Fewer people living to 100 'because of First World War’
The number of people aged over 90 has risen slightly, but fewer are living to 100 or beyond, figures suggest.
New data from the Office for National Statistics (ONS) shows that, in 2018, there was an increase of 0.7% in the number of people aged 90 and over, from 579,776 in 2017 to 584,024 in 2018.
Men drove the increase, with a 2.8% yearly rise in the number of men aged 90 and over.
However, the rate of growth in the number of older people is slowing, with the 0.7% rise between 2017 and 2018 comparing to a 1.5% rise the year before and 2.7% the year before that.
In 2018, there were 13,170 centenarians (people aged 100 years and over) in 2018, a drop of 5% from 2017, ONS data showed.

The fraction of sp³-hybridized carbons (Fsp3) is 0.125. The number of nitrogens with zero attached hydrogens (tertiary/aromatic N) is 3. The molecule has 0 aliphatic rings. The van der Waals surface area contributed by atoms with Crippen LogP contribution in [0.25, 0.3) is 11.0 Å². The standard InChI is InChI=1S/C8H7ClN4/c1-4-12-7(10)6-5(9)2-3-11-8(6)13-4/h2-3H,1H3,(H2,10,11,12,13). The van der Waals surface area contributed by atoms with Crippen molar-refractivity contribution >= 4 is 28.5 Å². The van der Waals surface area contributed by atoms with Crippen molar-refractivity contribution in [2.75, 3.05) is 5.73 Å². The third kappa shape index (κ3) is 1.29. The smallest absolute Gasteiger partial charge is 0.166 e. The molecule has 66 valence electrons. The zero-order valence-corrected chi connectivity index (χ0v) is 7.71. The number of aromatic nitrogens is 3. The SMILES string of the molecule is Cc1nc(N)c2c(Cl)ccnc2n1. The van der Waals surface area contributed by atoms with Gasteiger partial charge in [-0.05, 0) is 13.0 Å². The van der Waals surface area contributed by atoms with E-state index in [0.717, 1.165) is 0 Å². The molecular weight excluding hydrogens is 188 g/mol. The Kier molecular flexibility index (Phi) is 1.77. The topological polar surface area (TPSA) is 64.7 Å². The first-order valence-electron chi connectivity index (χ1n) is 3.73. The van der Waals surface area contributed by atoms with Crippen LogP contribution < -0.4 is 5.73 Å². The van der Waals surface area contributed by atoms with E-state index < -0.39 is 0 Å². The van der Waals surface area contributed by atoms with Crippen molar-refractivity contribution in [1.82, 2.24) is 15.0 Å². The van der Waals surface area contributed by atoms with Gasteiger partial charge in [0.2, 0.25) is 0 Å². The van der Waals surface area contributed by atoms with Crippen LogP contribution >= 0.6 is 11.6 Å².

Music has calming influence on elderly dementia patients, study suggests
41% of emergency hospital admissions from care homes ‘could be avoided’
It said the low number of births during World War One fuelled this drop, but there is expected to be a forthcoming big jump in the number of centenarians.
This is because, following the return of soldiers after the war, the number of births spiked in the latter half of 1919, around nine months after the war ended.
Some 45.4% more babies were born across the UK between mid-1919 and mid-1920 than in the year before.
Vasita Patel, from the centre for ageing and demography at the ONS, said: “The size of the population aged 90 years and over in the UK continued to grow in 2018 – driven by an increase in the number of men at these ages.
“The rise in the number of men has almost halved the gap between males and females in this age group compared with 25 years ago.
“However, we have seen a decrease in the number of people aged 100 years and over.”